A “living will” is a declaration or an advance directive which will represent a patient’s wish to refuse any medical treatment and attention in the form of being kept alive by artificial means when the patient may no longer be able to competently express a view.
Any person may refuse medical treatment even if such refusal will result in irreversible harm or death, unless such treatment is sanctioned by law. To be able to make such a declaration such as the “living will”, a person must be over the age of medical consent and “compos mentis”. The declaration will remain valid even if the declarant later on becomes “non compos mentis”. This proviso is not the same for Powers of Attorney which loses its authority once the principal (declarant) becomes mentally incompetent.
The “living will” is not a will in the testamentary sense of the word. There is in South Africa at present no law regarding the validity or enforceability of “living wills”. These guidelines have therefore been designed to assist doctors who are confronted with a “living will”. Doctors are, however, advised to approach “living wills” with considerable circumspection and obtain advice from the South African Medical Association (SAMA) if necessary.
GUIDELINES 1. A doctor should offer to treat and to relieve suffering and should generally act in the best interests of his/her patients. This conforms with the ethical principle of beneficence. There shall be no exception to this principle even in the case of incurable disease or malformation.
The World Medical Association’s declaration on terminal illness should be borne in mind. This declaration recommends that: “A doctor may relieve suffering of a terminally ill patient by withholding treatment with the consent of the patient or his immediate family if the patient is unable to express his will. Withholding of treatment does not free the doctor from his obligation to assist the phase of his illness and a doctor shall refrain from employing any extraordinary means which would prove of no benefit for the patient.”
2. All patients have a right to refuse treatment, which right should be respected. This, however, does not imply or justify abandonment of the patient. Doctors should offer medical care in accordance with good medical practice. The medical care should also be acceptable to the patient and appropriate to the circumstances. Doctors are encouraged to raise the subject in a sensitive manner with patients who are anxious about the possible administration of unwanted treatment at a later stage.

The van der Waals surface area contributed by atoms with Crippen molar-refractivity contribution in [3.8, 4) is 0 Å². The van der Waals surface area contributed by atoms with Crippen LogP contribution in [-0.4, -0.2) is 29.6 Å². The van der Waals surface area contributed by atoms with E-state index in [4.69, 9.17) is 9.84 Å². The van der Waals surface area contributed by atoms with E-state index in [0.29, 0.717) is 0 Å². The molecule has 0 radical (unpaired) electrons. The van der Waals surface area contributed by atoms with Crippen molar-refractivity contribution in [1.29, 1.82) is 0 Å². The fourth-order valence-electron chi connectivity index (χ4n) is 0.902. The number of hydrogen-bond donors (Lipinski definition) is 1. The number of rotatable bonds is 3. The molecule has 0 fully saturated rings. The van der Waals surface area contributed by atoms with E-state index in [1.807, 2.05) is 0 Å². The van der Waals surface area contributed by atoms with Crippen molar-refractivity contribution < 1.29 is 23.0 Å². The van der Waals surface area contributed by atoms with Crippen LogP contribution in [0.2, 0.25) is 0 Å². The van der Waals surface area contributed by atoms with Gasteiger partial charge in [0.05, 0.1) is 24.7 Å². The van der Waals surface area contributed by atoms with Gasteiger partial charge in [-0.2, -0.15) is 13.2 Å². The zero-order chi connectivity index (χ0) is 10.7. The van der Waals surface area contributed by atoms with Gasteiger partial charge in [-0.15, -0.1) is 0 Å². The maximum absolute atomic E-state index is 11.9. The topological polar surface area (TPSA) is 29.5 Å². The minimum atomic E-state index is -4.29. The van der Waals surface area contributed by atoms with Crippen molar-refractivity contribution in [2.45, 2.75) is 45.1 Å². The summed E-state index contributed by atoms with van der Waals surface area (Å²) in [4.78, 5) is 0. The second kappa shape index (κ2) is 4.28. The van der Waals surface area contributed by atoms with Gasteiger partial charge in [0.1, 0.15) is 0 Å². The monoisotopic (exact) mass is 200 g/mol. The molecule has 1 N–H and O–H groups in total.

3. A written advance directive, in the absence of contrary evidence, shall be regarded as representing the patient’s expressed wish. The drafting of an advance directive is the patient’s responsibility. It is, however, recommended that an advance directive should be drafted in conjunction with medical advice and counselling. It is further advisable that (C) SAMA Copyright 2012 patients discuss the specific terms of their advance directives on a continuing basis with their medical practitioner(s).
4. Patients frequently believe that advance directive to refuse life-saving or sustaining treatment will be honored under all circumstances. The reality of medical practices makes this impossible. If an advance directive is specific to a particular set of circumstances the directive will have no force when these circumstances do not exist. If an advance directive is so general that it applies to all possible events that could arise, it could be viewed as too vague to give any definitive direction to the doctor. In either case doctors will have to rely on their professional judgment to reach a decision.
5. It is the responsibility of a patient to ensure that the existence of an advance directive is known to his/her family and to those who may be asked to comply with its provisions. It is recommended that individuals who made an advance directive, should consider wearing on their person an indication as to the location of the document and lodge a copy thereof at their medical practitioner(s) and/or family member(s). Doctors who are aware of the existence of such an advanced directive, should make all reasonable efforts to acquaint themselves with its contents. In cases of emergency, however, necessary treatment should not be delayed in anticipation of a document which is not readily available.
6. It is strongly recommended that patients review their advance directives at regular intervals. It is further recommended that patients should rather destroy the existing advance directive documents if they so wish, instead of amending it. 7. Doctors with a conscientious objection to withhold treatment in any circumstances are not obliged to comply with an advance directive but should advise the patient of their views and offer to step aside or transfer treatment and management of the patient’s care to another practitioner.
8. Late discovery of an advance directive after life-prolonging treatment has been initiated is not sufficient grounds for ignoring it.
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